Hagel at NATO: All I Know About Syrian Sarin Is What I Read in the Paper

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Administration officials have recently deflected questions about various scandals by claiming they had no knowledge of the questions or only knew what they read in the paper.


Today, the secretary of Defense claimed he didn’t know anything about British and French evidence presented to the UN proving that sarin had been used in government attacks — that infamous “red line” of chemical weapons which, when crossed, was promised to be the point of action by President Obama.

“On France’s behalf, I handed him the results of the analyses carried out by our laboratory, chosen by the Organisation for the Prohibition of Chemical Weapons to identify military toxins,” French foreign minister Laurent Fabius said yesterday. “These analyses demonstrate the presence of sarin gas in the samples in our possession. In view of this evidence, France is now certain that sarin gas has been used in Syria several times and in a localised manner. We decided to inform the relevant UN mission of the evidence in our possession, immediately and publicly. It would be intolerable for those guilty of these crimes to enjoy impunity.”

Defense Secretary Chuck Hagel spoke with reporters today from Brussels after a day and a half of “a productive series of meetings” with allies at NATO headquarters. One of those meetings was with the French.


“I met with the French minister, as well as other NATO ministers. And as I said, many of these issues were discussed on specific terms, answering your question. No, the French minister did not request anything specific from the United States,” Hagel said in response to a question about support for the Syrian opposition and the chemical weapons tests.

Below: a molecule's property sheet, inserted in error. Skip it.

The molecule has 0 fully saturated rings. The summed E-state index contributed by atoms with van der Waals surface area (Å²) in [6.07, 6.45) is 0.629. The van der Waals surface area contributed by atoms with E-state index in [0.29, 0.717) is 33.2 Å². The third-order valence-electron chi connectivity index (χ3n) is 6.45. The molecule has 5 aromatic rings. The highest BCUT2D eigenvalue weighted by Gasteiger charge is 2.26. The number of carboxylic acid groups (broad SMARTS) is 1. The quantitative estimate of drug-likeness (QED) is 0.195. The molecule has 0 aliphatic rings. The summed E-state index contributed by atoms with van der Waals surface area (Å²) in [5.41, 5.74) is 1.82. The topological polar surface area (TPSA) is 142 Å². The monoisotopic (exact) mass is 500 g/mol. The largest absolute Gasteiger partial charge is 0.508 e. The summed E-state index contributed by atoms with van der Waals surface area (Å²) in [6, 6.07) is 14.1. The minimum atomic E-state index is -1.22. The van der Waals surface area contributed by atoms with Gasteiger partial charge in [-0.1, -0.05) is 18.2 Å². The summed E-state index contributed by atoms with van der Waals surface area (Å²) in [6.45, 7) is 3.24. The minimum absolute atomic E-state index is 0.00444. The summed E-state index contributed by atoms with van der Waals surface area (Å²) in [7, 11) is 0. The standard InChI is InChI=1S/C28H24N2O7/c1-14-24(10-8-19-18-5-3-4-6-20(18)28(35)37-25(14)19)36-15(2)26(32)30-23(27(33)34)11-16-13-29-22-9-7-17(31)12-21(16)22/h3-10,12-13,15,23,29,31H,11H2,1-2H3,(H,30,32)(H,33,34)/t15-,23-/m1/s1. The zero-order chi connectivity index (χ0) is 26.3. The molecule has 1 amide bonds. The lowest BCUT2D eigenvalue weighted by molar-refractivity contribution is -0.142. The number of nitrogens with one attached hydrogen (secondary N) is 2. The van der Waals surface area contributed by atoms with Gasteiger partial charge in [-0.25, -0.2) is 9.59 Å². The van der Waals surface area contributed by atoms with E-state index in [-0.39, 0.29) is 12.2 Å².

“As to your reference to the announcement on use of chemical weapons, I’ve not seen that evidence that they said that they — they have. I’ve not talked to any of our intelligence people about it, so beyond what I read actually in the paper and the reference the minister made to it, I don’t know anything more than that,” Hagel continued.

“On Syria itself, NATO’s responsibility, I think, has been evidenced in the last day-and-a-half. But as you know, even before this ministerial, our focus is on protecting our members and what we are doing to assure the defenses of Turkey and assist our NATO member, Turkey. But beyond that, we didn’t get into any additional war plans regarding Syria.”

However, White House press secretary Jay Carney told reporters at yesterday’s daily briefing that “we have worked very closely with the French, as well as other allies, as well as the Syrian opposition, to build on the information that we had developed about the likely use of chemical weapons in Syria.”


“And we continue to work with the French and the British and others, and the Syrian opposition to do that. I would note that the French report that you’re citing says that more work needs to be done to establish who was responsible for the use and the amount that was used and more details about the circumstances around it,” Carney added.

“I don’t have a timetable for you, but we are working very assiduously on this issue with our allies, with the Syrian opposition,” he said of the red line.

Obama was asked by a reporter today if he had any comment on Syria. “Thanks, guys,” he responded before walking out.




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